Quantifying the number of chances a player has to score goals is a common method for quantifying on-ice performance. In a study involving 29 NCAA Division I athletes, Green et al. (2006) compared pre-season body fat percentage and VO2max (treadmill) with scoring opportunities in the subsequent season [33]. Players’ aerobic capacities (VO2max), but not body fat percentages, were associated with increased scoring opportunities [33].


Elite players are consistently faster on-ice [20-23] and off-ice [30, 32] compared with their lower-tiered counterparts. Off-ice power exhibited via jumping performance appears to be an important contributor to elite status in ice hockey as well [20, 30, 31], but this is not always the case [29]. In light of the relationships between lower body power and skating speed mentioned previously [7-9, 12, 13, 15], lower body power is perhaps the best off-ice predictor of on-ice success. Considering the observed relationships between the wingate test (mainly the relative mean and peak power metrics) [20, 22, 23, 29], heavy squatting [30], leg press performances [32], and on-ice success, lower body strength is also a likely contributor to elite status. While aerobic capacity (VO2max) and body fat percentage are frequently measured, their contributions to elite ice hockey performance are questionable. Some research reports associations between these metrics and higher-level on-ice success [20, 22, 33], whereas the majority of research does not [20, 23, 30-33]. Although it’s clear that multiple off-ice performance facets contribute to on-ice success [28], it’s also clear that some components are more important than others; overall, on-ice speed and acceleration, off-ice speed, lower body power, and lower body strength appear to be the best indicators of on-ice performance and success.

Related: Hip in Ice Hockey Part I

Related: Hip in Ice Hockey Part II

Related: Hip in Ice Hockey Part III

Related: Hip in Ice Hockey Part IV

Related: Hip in Ice Hockey Part V

Related: Hip in Ice Hockey Part VI

A Special Note on Aerobic Capacity (VO2max)

Although the research on the association between aerobic capacity (VO2max) and on-ice performance is mixed, the contribution of aerobic metabolism to recovery between shifts and periods is well known [1, 34]. On-ice success at the elite level requires players to develop a well-rounded fitness level that includes anaerobic sprint ability, as well as a strong aerobic endurance base (i.e. VO2max), [34-40]. It’s my contention that developing a high aerobic capacity is important for on-ice success. However, I believe that once a high aerobic capacity is attained, between 50-60 ml/kg/min, continuing to focus on aerobic development offers no additional benefit, and may even detract from overall physiologic capabilities. This notion is supported by Twist and Rhodes (1993) who report that elite ice hockey forwards and defensemen require an aerobic capacity (VO2max) of 60 ml/kg/min and 50 ml/kg/min, respectively [40].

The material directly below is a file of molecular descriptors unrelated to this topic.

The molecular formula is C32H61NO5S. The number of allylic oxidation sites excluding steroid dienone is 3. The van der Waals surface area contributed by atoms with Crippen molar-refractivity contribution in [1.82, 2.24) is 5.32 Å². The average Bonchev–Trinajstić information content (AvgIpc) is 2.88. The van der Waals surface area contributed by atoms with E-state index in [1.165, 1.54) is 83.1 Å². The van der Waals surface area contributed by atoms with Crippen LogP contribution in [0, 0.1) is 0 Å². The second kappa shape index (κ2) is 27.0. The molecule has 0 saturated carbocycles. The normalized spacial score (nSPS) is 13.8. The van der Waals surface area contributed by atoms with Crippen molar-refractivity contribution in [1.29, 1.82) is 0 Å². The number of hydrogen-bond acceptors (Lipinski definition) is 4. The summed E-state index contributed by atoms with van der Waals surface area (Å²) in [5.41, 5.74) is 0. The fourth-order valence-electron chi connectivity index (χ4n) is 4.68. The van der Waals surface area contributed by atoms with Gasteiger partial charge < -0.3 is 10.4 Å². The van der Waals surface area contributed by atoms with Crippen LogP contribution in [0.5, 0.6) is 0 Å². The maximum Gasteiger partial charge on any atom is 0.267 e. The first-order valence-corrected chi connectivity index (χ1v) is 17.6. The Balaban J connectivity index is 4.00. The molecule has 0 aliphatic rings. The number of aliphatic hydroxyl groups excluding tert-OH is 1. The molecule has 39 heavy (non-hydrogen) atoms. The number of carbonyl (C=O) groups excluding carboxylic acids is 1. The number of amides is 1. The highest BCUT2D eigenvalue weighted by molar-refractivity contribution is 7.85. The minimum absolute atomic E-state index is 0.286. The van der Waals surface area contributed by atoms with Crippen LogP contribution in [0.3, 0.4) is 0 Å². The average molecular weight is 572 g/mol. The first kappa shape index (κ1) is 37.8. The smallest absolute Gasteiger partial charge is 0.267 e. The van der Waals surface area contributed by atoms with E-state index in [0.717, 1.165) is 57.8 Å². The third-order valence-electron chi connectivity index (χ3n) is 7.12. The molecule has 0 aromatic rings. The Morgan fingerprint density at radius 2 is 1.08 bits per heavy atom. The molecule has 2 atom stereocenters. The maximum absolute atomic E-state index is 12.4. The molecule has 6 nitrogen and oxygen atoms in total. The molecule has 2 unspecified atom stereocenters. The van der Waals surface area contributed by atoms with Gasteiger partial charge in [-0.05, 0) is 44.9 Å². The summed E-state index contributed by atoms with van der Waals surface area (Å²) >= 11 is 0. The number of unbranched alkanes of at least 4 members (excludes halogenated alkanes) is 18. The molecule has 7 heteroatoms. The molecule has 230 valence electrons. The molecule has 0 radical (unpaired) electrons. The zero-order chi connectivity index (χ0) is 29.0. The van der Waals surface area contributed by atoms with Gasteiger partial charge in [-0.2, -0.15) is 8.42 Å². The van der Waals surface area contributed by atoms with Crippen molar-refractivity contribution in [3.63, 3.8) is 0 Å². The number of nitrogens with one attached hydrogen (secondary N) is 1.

The different methodologies used to assess aerobic capacity (VO2max) may play a role in the mixed associations between VO2max and on-ice performance observed in the literature. Lack of agreement between on-ice and off-ice aerobic capacity (VO2max) values have been reported previously [1, 5, 7, 41].

For example, on-ice testing appears to be more accurate in ice hockey players since it elicits higher VO2max values when compared with VO2max testing on a bike [5]. There are reports of stronger correlations between on-ice and off-ice VO2max when the off-ice test is performed on running treadmill [32] or a skating treadmill [1], instead of the bike. When comparing VO2max values between running and skating treadmills, a study in male high school hockey players reported higher VO2max values from the running treadmill [42]. Confounding the data even more, it has been reported that a significant correlation between VO2max in the laboratory and aerobic skating doesn’t exist [43].